A former top civil servant was blasted today for downplaying fears of Chinese spying in Westminster.
Lord McDonald, the former permanent secretary at the Foreign and Commonwealth Office, suggested MPs may have overreacted to reports that a former researcher was arrested on suspicion of being a Beijing agent – a charge he denies.
A report by The Times this week also said two potential Conservative candidates to become MPs were dropped by the party after MI5 warned they could be Chinese spies.
But the crossbench peer was criticised after telling the BBC it was a ‘legitimate objective’ of any foreign power ‘to find out what is happening in Westminster’.
He also suggested the UK should have the same rules and standards for China as it has for allies like the United States and France.
Former Tory leader Sir Iain Duncan Smith, who has been sanctioned by Beijing for criticising human rights abuses in China, labelled the remarks ‘utterly complacent’.
‘China cannot be compared to our allies. It is a regime guilty of genocide of the Uyghur, invasion and militarisation of the South China seas, persecution of democracy campaigners and organ harvesting of religious minorities and threats to invade Taiwan,’ he said.
Lord McDonald, the former permanent secretary at the Foreign and Commonwealth Office, suggested Parliament may have overreacted to reports that a former researcher was arrested on suspicion of being a Beijing agent
Former Tory leader Sir Iain Duncan Smith, who has been sanctioned by Beijing over his comments on human rights abuses in China, labelled the remarks ‘utterly complacent’.
‘In light of the threat China now poses to us and our allies, and the naked attempt to interfere in our democratic processes, such comments are sadly only too redolent of the mistaken policy of appeasement of earlier times.’
Lord McDonald was the top civil servant at the FCO under three prime ministers – David Cameron, Theresa May and Boris Johnson – at a time when there was a conscious effort for détente with Beijing.
In May this year he warned that the UK should not ‘make an enemy’ of China.
Speaking to BBC Radio 4’s Today programme today he said: ‘Of course we see that China is active but so are friendly countries, and I do not think we can have one rule for United States and France and Germany and another for China. We have to be consistent in our approach with all embassies.’
It came after it was revealed at the weekend that a former researcher to Tory MPs was held on suspicion of breaching the Official Secrets Act in March. He has since spoken to declare his innocence of any worngdoing.
Asked whether he was saying MPs had overreacted to the news, Lord McDonald added: ‘I think that is a possibility.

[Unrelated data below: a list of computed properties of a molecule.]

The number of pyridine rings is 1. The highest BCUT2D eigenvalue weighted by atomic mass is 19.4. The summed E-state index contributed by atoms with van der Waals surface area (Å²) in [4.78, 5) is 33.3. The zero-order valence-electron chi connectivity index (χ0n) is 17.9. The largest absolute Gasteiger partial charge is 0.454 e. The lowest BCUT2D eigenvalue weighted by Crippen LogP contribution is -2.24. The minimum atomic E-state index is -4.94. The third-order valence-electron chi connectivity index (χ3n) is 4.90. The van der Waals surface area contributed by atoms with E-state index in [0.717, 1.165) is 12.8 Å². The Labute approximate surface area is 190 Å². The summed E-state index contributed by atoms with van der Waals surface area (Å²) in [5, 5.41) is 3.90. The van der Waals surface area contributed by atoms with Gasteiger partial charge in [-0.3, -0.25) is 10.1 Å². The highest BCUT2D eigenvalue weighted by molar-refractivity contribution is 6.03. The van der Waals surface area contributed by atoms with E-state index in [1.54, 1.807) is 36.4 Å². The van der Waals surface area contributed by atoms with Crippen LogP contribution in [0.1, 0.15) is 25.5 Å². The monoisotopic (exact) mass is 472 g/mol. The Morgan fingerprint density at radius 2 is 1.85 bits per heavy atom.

‘Parliament is essentially an unclassified environment, so it would need to take a deep breath and think what the potential damage, and if it is not great then we can dial down our reaction.’
It is the latest controversial comment by the peer this week. On Monday he sparked calls for the reform of the Civil Service yesterday after he appeared to admit breaking impartiality rules over Brexit.
In an extraordinary revelation, he said he had told staff he voted Remain in the wake of the 2016 referendum to show solidarity with his shell-shocked officials.
Lord McDonald said the move was necessary to ‘maintain credibility’ in a department which was left ‘in mourning’ after Britain voted to leave the EU.
He admitted that the Foreign Office’s board was ‘not entirely comfortable’ with his decision to reveal to staff and ministers how he had voted.
His decision appeared to be in breach of the Civil Service code and fuelled concerns that senior officials tried to frustrate Brexit.
Former Cabinet minister Liam Fox described Sir Simon’s comments as ‘completely inappropriate’.
China has tried to ‘headhunt’ British nationals in ‘key positions with sensitive knowledge and experience’ including from Government and the military, the Government admitted today.
Responding to a highly critical report into its efforts to stem the spread of China’s power in the UK, the Government said some of the Communist regime’s actions ‘crosses the line from influence to interference.’
Easier this year the all-party Intelligence and Security Committee (ISC) warned Britain faces a ‘nightmare scenario’ of China controlling our nuclear power stations, universities and technology sector.
It accused the Government of responding at a ‘glacial pace’ to the issues.
Prime Minister Rishi Sunak today insisted he was ‘clear-eyed about that challenge’ posed by the autocratic Asian giant. But in its response to the report, the Government insisted it would seek a ‘positive trade and investment relationship’ with the economic superpower where it could.